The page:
Property Surveying Blog
In this blog post, I am going to be looking at roof coverings. The whole purpose of these as you know is to keep the inside of the property dry and in a good condition. A leaking or faulty roof covering is one of the easiest ways that water can penetrate your property.
A quick look at historic buildings tells us that a number of coverings were used prior to the introduction of modern construction materials.
However, some coverings, like the clay tile are still in use today, on a number of properties due to their versatility and effectiveness.
Less often seen are coverings such as Thatch or timber Shingles, which due to their relatively short lifespan and high cost to install, are most often saved for period construction projects, such as listed properties.
In this blog I will be discussing a couple of the most common roof coverings seen in London today, namely, Slate on period properties, Clay tiles on 1930’s properties and interlocking concrete tiles, which has been applied to many new builds, and retrospectively fitted on a number of period properties.
Slate tiles have been around for almost as long as we’ve been building houses. They gained popularity as a material through their use in Wales, and other communities located near large deposits of slate.
Slate was used in thick continuous slabs, before it was realised that it was a very suitable material for properties in other parts of the country.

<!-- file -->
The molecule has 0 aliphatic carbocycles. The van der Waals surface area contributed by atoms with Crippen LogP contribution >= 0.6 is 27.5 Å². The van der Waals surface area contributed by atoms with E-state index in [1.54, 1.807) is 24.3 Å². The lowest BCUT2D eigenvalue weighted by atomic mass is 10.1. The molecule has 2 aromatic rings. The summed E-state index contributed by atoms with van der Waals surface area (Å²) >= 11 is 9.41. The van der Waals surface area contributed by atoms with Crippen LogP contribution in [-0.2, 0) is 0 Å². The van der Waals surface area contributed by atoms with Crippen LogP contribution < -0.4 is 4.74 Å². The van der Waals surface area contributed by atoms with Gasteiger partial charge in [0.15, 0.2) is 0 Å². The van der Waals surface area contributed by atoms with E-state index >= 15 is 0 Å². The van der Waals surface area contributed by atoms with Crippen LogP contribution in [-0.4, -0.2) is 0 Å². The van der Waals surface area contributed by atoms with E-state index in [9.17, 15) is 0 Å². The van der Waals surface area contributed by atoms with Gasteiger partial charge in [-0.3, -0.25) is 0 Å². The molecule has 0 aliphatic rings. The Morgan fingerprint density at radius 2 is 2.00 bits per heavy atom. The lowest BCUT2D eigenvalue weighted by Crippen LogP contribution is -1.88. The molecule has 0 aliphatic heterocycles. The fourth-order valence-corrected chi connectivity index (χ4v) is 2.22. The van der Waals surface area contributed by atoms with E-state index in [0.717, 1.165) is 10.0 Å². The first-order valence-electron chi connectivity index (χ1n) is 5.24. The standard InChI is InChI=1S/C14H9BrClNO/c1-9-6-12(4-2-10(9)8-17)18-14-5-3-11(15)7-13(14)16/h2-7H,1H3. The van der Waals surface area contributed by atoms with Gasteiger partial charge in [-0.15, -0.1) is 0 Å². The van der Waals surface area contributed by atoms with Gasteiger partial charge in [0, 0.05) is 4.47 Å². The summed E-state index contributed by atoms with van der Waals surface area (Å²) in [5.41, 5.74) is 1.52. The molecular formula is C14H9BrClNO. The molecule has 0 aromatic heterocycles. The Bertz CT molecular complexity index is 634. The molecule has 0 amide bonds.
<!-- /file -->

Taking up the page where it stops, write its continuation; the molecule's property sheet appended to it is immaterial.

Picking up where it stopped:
The industrial revolution in the UK meant that slate tiles were made more available to the rest of the country due to the expansion of the canal network.
Although originally the slate would have been solely from Wales, now a large proportion of slate comes from countries such as Chile, China and Spain, which are cheaper than original Welsh slates.
This type of roof covering is long lasting, between 50-100 years if installed correctly and relatively easy to source from many building suppliers throughout the country.
The other benefit of slate tiles are the appearance, they can come in a wide range of colours, thicknesses and sizes, leading to a sophisticated or simple look, depending on the preferences of the homeowner or house builder.